• The cup and saucer were modelled in Autodesk’s 3D Studio Max and along with the terrain component were imported into Materialise’s Magics software. This was used to trim and fix errors in the STL files for each of the individual parts of the cup. Magics was also used to Boolean all the individual parts together to create one united surface model of the cup and terrain.
  • Test pieces of the cup and saucer were printed in 3Dusing a Zcorp Rapid Prototyping machine to test scale and interference fit between the parts. As a result of these tests the CAD data was edited to correct some errors in the fit between the terrain surface and cup surface which had not been noticed on the CAD model.
  • Picasoft’s Mayka software was used to generate the CNC cut file data, this required the use of both 4 and 3 axis milling to reach all parts of the intricate surface.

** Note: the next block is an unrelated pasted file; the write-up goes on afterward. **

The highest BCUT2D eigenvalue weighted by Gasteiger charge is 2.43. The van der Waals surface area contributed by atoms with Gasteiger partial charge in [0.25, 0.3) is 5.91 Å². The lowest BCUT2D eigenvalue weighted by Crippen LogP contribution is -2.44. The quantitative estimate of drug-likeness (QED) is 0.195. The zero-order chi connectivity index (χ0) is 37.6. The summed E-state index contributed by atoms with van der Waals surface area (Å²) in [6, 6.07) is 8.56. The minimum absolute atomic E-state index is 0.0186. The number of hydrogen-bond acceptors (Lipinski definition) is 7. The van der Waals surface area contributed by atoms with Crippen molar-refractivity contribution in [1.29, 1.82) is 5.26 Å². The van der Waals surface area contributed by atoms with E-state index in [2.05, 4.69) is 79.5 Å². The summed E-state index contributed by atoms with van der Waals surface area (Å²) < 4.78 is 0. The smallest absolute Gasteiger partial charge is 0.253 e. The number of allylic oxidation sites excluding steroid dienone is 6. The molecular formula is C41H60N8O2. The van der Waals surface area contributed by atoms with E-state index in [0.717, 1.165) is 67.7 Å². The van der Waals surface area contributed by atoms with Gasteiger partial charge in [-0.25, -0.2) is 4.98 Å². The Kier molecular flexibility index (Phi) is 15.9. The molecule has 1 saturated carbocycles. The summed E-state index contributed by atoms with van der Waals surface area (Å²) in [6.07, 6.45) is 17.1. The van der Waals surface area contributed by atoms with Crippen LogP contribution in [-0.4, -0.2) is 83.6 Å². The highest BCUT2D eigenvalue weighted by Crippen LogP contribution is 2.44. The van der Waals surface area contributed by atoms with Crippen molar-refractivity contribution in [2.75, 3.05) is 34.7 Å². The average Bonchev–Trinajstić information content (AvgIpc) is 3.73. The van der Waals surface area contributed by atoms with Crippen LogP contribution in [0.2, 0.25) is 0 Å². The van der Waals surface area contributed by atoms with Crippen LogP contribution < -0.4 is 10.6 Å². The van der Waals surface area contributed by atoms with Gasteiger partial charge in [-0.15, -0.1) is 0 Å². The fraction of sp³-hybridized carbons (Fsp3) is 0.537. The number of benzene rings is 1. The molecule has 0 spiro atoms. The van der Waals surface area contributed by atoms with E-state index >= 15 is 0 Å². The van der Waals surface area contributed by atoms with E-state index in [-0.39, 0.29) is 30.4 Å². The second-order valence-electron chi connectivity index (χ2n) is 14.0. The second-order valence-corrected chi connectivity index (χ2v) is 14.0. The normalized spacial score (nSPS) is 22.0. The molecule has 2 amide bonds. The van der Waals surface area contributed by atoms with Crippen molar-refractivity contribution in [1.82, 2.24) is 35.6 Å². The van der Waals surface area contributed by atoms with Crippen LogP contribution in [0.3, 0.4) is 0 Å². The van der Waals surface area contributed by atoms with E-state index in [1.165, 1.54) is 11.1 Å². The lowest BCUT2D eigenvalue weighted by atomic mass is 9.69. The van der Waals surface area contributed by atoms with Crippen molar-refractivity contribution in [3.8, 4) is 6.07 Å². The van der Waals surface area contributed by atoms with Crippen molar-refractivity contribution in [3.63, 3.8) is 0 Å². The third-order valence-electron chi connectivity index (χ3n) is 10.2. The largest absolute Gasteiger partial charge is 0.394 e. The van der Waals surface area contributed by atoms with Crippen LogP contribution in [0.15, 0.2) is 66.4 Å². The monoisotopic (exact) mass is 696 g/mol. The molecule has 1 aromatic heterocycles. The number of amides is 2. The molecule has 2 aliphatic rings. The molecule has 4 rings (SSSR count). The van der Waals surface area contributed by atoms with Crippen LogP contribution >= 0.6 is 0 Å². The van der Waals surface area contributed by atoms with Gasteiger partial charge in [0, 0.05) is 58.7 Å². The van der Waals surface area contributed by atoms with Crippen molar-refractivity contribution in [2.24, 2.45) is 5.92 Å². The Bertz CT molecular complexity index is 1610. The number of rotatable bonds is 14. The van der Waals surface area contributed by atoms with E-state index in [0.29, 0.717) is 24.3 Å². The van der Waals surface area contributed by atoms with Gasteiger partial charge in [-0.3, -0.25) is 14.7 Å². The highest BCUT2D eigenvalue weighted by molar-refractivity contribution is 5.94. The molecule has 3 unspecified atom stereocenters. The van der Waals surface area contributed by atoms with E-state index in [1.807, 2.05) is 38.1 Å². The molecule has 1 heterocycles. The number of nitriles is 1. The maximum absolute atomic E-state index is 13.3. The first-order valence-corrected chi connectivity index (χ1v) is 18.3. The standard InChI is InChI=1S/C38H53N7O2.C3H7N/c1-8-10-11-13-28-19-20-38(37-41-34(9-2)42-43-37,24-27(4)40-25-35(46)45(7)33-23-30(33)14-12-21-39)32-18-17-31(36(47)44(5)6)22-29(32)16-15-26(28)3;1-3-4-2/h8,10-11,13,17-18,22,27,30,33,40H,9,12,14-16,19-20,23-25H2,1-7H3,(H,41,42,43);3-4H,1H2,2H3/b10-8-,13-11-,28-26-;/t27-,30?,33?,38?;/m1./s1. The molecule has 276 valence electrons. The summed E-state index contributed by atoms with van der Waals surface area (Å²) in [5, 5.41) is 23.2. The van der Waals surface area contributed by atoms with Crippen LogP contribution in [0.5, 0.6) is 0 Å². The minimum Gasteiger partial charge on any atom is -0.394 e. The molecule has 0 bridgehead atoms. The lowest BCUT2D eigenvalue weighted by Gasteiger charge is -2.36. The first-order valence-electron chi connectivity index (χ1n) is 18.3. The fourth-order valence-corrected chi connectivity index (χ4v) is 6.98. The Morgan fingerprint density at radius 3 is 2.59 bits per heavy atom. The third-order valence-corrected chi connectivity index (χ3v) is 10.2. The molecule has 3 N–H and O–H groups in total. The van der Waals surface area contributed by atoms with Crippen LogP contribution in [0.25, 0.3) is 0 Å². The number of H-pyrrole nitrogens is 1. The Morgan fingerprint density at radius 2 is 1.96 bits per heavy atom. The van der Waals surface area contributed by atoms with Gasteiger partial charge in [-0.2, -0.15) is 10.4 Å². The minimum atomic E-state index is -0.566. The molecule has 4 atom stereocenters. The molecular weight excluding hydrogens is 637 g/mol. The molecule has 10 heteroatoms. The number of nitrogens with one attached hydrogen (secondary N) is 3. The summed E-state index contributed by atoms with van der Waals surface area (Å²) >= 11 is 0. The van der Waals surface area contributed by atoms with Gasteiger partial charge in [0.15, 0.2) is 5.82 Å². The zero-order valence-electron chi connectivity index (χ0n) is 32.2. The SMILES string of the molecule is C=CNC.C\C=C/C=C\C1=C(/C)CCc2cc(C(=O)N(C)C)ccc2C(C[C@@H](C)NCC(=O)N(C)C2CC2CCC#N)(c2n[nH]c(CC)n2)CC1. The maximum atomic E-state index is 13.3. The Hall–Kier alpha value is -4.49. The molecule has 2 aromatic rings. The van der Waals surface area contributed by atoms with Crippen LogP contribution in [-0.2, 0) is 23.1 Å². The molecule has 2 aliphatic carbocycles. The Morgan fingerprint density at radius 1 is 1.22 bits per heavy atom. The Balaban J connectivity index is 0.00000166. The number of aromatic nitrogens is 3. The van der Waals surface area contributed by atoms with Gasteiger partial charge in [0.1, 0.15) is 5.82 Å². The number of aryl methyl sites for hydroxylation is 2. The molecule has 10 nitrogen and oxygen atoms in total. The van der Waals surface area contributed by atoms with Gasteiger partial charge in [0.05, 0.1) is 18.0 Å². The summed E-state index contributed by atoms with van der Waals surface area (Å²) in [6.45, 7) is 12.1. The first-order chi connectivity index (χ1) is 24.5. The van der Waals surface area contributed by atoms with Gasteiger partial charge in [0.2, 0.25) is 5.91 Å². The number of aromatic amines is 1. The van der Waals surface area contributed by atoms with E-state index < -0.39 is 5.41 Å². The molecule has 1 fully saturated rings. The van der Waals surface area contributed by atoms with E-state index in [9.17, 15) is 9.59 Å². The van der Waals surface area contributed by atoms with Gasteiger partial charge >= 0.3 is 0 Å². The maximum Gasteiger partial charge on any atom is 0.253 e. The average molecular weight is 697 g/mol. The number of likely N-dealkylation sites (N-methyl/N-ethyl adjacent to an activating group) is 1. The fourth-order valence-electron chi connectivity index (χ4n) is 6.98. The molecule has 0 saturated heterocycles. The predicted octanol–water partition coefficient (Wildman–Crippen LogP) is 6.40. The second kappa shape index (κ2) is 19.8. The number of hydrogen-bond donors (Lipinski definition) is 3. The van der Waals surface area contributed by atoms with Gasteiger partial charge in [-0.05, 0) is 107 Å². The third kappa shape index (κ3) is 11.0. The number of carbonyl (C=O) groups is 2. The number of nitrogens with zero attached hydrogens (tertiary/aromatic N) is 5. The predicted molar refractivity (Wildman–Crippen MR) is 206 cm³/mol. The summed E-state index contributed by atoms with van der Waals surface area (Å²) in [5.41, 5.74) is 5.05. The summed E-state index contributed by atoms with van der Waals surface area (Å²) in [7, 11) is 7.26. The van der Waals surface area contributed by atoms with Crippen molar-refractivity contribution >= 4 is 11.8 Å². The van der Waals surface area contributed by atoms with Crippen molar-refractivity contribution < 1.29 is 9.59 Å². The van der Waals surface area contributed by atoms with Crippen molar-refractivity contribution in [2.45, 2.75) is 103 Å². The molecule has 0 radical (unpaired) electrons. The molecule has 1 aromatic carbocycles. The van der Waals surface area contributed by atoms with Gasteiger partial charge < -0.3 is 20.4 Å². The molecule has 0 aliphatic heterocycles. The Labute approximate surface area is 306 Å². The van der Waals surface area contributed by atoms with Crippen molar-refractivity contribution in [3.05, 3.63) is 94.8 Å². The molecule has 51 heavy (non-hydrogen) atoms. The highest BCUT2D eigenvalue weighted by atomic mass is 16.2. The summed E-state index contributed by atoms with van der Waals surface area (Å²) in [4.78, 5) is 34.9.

• The parts were milled from Aluminium Billet in a series of operations, excess material was quickly removed using a large slot cutter and then a number of fine cuts were performed to achieve the required surface finish.
  • Due to the complexity of the surfaces and the number of different faces to be milled the total time for manufacturing the ‘Terraincup’ exceeded sixty hours.


‘Terraincup’ was selected as one of two recent craft objects to represent the UK at an International touring exhibition and symposium, ‘Languages’

Think Tank European touring exhibition:

  • Galerie 422, Gmunden, Austria, 9 Sep 11 Sep 2005.
  • Museum Fur Angewandte,Kunst, 26 Oct 1 Dec 2005.
  • London Gallery West, University of Westminster’s Harrow Campus, 20 Jan 5 Mar 2006.
  • Danish Museum for Art and Design, Copenhagen, 11 Mar 21 May 2006.